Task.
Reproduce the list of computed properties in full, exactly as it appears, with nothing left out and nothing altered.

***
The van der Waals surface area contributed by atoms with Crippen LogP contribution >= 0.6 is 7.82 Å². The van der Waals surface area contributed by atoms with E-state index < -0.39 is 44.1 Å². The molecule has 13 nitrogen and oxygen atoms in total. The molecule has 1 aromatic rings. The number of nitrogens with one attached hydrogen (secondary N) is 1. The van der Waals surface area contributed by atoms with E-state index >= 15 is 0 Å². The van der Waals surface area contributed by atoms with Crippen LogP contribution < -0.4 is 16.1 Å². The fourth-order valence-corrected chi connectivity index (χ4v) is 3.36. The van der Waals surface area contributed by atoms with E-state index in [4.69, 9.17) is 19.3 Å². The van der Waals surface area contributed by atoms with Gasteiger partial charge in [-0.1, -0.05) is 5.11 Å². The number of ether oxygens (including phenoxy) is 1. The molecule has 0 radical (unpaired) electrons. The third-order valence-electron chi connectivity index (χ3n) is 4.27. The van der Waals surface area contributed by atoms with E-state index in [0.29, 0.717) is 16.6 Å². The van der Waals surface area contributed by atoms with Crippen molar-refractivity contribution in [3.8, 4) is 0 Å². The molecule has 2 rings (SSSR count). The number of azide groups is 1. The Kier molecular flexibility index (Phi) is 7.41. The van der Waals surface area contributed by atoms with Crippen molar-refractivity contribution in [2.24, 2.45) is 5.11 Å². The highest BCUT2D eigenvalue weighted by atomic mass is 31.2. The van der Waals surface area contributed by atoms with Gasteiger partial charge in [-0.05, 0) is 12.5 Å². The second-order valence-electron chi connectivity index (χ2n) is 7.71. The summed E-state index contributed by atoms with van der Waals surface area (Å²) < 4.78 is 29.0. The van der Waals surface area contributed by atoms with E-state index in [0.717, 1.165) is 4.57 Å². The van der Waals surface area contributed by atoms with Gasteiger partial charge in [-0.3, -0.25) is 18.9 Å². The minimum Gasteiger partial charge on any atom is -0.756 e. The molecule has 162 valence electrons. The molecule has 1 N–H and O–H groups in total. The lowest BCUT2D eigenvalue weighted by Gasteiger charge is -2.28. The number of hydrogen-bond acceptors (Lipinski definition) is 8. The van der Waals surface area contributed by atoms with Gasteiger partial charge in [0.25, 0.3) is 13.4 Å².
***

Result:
The van der Waals surface area contributed by atoms with Crippen LogP contribution >= 0.6 is 7.82 Å². The van der Waals surface area contributed by atoms with E-state index < -0.39 is 44.1 Å². The molecule has 13 nitrogen and oxygen atoms in total. The molecule has 1 aromatic rings. The number of nitrogens with one attached hydrogen (secondary N) is 1. The van der Waals surface area contributed by atoms with E-state index >= 15 is 0 Å². The van der Waals surface area contributed by atoms with Crippen LogP contribution < -0.4 is 16.1 Å². The fourth-order valence-corrected chi connectivity index (χ4v) is 3.36. The van der Waals surface area contributed by atoms with E-state index in [4.69, 9.17) is 19.3 Å². The van der Waals surface area contributed by atoms with Gasteiger partial charge in [-0.1, -0.05) is 5.11 Å². The number of ether oxygens (including phenoxy) is 1. The molecule has 0 radical (unpaired) electrons. The third-order valence-electron chi connectivity index (χ3n) is 4.27. The van der Waals surface area contributed by atoms with E-state index in [0.29, 0.717) is 16.6 Å². The van der Waals surface area contributed by atoms with Crippen molar-refractivity contribution in [3.8, 4) is 0 Å². The molecule has 2 rings (SSSR count). The number of azide groups is 1. The Kier molecular flexibility index (Phi) is 7.41. The van der Waals surface area contributed by atoms with Crippen molar-refractivity contribution in [2.24, 2.45) is 5.11 Å². The highest BCUT2D eigenvalue weighted by atomic mass is 31.2. The van der Waals surface area contributed by atoms with Gasteiger partial charge in [-0.05, 0) is 12.5 Å². The second-order valence-electron chi connectivity index (χ2n) is 7.71. The summed E-state index contributed by atoms with van der Waals surface area (Å²) < 4.78 is 29.0. The van der Waals surface area contributed by atoms with E-state index in [0.717, 1.165) is 4.57 Å². The van der Waals surface area contributed by atoms with Gasteiger partial charge in [-0.3, -0.25) is 18.9 Å². The minimum Gasteiger partial charge on any atom is -0.756 e. The molecule has 162 valence electrons. The molecule has 1 N–H and O–H groups in total. The lowest BCUT2D eigenvalue weighted by Gasteiger charge is -2.28. The number of hydrogen-bond acceptors (Lipinski definition) is 8. The van der Waals surface area contributed by atoms with Gasteiger partial charge in [0.25, 0.3) is 13.4 Å².